Fifty Shades Of Grey Screenwriter Promises A Raunchy NC-17 Rating
“It will be NC-17. It’s going to be raunchy. We are 100 per cent going there."
Usually that's a promise from someone making an indie movie that needs a dirty rating to get attention, or a raunchy comedy that will eventually be cut down to get an R rating and make more money. But that quote comes from Kelly Marcel, the screenwriter hired for Focus Features' adaptation of the blockbuster book series Fifty Shades of Grey. Marcel spoke to The Telegraph in the UK about her adaptation, sharing a minimum of plot details but promising, over and over again, "a lot of sex," and ending with the wish, "The fans love this book, and I want them to love the film as much. I want to make them laugh and cry, to turn them on. I want this to do everything.”
As you know from the millions of silly jokes about Fifty Shades, fans do indeed love the book because of the huge amount of sex in it, and surely plenty of them are worried that the BDSM scenes will be lightened up to make the movie palatable for more audiences. But based on Marcel's bold claim, the studio may actually be going full-force into the realm of NC-17, a rating that's typically seen as a death blow for any movie. Plenty of theater chains can refuse to book a film with an NC-17 ratings, and your options are incredibly limited for advertising a film with that rating on TV and in newspapers. When an indie film like Blue Valentine gets an NC-17, its box office is likely to dip drastically.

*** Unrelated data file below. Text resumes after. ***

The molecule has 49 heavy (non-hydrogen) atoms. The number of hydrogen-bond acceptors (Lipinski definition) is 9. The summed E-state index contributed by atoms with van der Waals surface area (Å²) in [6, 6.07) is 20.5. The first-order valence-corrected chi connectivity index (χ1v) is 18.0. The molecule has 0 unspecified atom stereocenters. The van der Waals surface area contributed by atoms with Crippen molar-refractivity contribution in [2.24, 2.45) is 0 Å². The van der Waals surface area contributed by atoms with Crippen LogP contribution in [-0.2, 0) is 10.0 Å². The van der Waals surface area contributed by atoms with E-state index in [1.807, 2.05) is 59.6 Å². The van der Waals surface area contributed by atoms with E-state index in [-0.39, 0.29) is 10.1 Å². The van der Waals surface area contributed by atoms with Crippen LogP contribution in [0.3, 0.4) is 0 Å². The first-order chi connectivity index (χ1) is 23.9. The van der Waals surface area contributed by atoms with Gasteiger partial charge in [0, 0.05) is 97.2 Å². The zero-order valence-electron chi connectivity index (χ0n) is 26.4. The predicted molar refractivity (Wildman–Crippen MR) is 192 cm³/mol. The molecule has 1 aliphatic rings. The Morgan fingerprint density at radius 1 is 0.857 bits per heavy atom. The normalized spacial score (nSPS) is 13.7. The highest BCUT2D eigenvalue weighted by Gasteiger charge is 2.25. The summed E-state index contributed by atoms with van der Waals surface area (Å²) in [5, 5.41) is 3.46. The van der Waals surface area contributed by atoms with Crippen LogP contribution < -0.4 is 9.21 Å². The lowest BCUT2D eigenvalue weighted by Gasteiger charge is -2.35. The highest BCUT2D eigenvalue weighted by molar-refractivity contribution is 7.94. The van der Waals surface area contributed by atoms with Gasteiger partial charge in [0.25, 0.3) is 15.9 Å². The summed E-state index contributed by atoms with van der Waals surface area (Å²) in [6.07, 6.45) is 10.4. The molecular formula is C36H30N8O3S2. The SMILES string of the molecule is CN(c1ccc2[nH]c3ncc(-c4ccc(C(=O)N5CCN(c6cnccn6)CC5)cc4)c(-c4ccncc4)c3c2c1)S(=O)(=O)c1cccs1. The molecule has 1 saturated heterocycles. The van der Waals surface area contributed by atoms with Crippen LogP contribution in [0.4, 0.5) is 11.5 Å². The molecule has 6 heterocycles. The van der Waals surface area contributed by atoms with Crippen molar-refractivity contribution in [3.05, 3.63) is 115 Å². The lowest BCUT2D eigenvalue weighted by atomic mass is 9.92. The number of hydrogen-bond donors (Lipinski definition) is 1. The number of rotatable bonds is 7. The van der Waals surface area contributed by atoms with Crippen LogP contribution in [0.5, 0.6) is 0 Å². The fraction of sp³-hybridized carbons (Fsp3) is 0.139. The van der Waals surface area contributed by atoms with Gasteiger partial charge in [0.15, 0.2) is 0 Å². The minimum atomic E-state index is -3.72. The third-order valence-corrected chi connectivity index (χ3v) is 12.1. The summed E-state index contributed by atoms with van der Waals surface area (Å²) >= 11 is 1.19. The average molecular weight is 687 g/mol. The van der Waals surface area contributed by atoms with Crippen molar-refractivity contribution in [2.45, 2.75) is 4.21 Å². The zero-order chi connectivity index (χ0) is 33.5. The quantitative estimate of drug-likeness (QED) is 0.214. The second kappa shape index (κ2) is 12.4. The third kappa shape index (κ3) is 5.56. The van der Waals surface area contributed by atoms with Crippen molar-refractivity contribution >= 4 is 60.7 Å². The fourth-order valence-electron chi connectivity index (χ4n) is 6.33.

But Fifty Shades of Grey is no indie movie, and the amount of fan fervor that's likely to surround the film means the studio can do virtually anything they want and still draw a crowd on opening weekend. With the power of online marketing and especially word of mouth, Focus Features can make Fifty Shades a hit no matter the rating-- and if Marcel's vision holds firm, they could be behind the first NC-17 movie in the modern era to become a genuine blockbuster. The studio stood firm behind Ang Lee's Lust, Caution when it was slapped with an NC-17, and saw that film make just $4 million domestically (plus another $62 million overseas, which will show you just how damaging the American puritanism about sex can be). An NC-17 Fifty Shades of Grey could change the meaning of the rating forever-- if Focus really is bold enough to let it go there.
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